EXPLAINER | Can I use my investments to make the world a better place?

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  • Sustainable businesses produce goods and services to meet our current needs without compromising future generations. They do not harm the environment or society.
  • You can choose to invest only in businesses involved in sustainable practices.
  • Investing with an environmental, social and governance (ESG) focus makes money available for businesses to transition away from environmentally and socially harmful practices to more sustainable ones and to improve their corporate governance. 
  • This article was first published on SmartAboutMoney.co.za, an initiative by the Association for Savings and Investment South Africa (ASISA).

As an individual investor it may seem that you have little influence over the way money is allocated and used.

Although you can choose where to invest, the amount you have to invest is a drop in the ocean in comparison to all the money invested in a country or around the world.

But with increasing awareness of problems facing the world – climate and other environmental challenges as well as social problems such as poverty and inequality – there is a move to more sustainable business and investment practices.

As an individual investor in shares, you can choose to invest in companies engaged in sustainable practices. And you are entitled to go to the annual general meeting and vote on company resolutions.

You can channel your own funds and make your voice heard, but it may still be a small influence and you will need to do a lot of research to determine what is and isn’t sustainable.

Larger groups of investors have more influence

If you are investing in a unit trust fund or retirement fund, your funds are pooled with those of other investors and managed by a fund manager.

You can be one of a growing number of investors demanding your investments be used for sustainable investing.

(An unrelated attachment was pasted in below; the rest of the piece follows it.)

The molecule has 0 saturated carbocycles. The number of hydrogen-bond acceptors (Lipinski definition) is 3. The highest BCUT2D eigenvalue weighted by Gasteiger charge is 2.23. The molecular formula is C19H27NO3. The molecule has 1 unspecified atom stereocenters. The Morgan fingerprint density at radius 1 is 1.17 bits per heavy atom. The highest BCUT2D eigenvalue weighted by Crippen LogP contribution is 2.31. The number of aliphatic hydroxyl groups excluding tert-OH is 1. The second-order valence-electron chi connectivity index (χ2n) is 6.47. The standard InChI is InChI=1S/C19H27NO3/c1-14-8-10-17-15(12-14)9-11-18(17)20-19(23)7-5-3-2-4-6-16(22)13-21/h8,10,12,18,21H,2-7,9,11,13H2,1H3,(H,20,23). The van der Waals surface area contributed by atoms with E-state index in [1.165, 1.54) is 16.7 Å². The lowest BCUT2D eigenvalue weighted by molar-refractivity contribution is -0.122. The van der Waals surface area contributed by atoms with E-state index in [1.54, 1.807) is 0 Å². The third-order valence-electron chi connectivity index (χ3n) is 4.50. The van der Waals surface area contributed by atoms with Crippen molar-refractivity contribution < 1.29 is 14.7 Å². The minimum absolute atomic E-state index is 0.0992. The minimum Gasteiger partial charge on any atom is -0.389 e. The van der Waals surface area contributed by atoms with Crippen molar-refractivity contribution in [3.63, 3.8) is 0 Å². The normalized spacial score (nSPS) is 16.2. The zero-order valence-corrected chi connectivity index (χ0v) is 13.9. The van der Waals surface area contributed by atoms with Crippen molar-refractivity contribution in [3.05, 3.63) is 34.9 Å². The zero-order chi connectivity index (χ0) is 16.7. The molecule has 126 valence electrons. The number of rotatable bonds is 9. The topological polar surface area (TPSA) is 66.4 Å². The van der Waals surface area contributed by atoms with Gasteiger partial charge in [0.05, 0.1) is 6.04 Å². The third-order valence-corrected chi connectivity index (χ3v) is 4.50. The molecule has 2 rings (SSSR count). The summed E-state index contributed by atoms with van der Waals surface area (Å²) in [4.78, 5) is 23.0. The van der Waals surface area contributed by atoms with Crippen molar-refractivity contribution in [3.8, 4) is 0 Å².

Sustainable investing spans a spectrum of investment decisions aimed at not only earning returns but also making a difference to the environment and society and the way that companies and other entities are governed.

Selecting and measuring the impact of these investments is known as responsible investing and factors used to select and measure are environmental, social and governance (ESG) ones.

READ | What is ESG?

Increasing consumer demand for sustainable investing translates into growing demand from financial advisers, large institutional investors and pension funds.

This in turn focusses investment managers on these investments and is fuelling a major investment trend.

More money being used for good

The Covid pandemic has accelerated the trend to sustainable investing with record amounts being invested around the world into funds on the basis of an ESG framework.

Although currently the amount of investor funds allocated to ESG is small, it is expected that within a few years one third of money managed by asset managers around the world will have an ESG focus.

GROWTH IN THE ESG FOCUS

$53 trillion: How much money managed with an ESG focus will grow by 2025

One-third: The value of the projected $140 trillion of assets under management that will have an ESG focus by 2025

Source: Bloomberg

There has also been an increase in the number of asset managers that have incorporated ESG monitoring into their investment practices.

Some investment industry experts are predicting that ESG considerations will in future become the norm for managing money.  

Is this really a new trend?

Ethical and socially responsible investing have been around for many years, so this is not a new trend.

In the past, however, there has been a focus on excluding the shares or bonds of companies involved in harmful goods or practices – such as those involved in tobacco or gambling. This is known as screening out investments involved in harmful practices.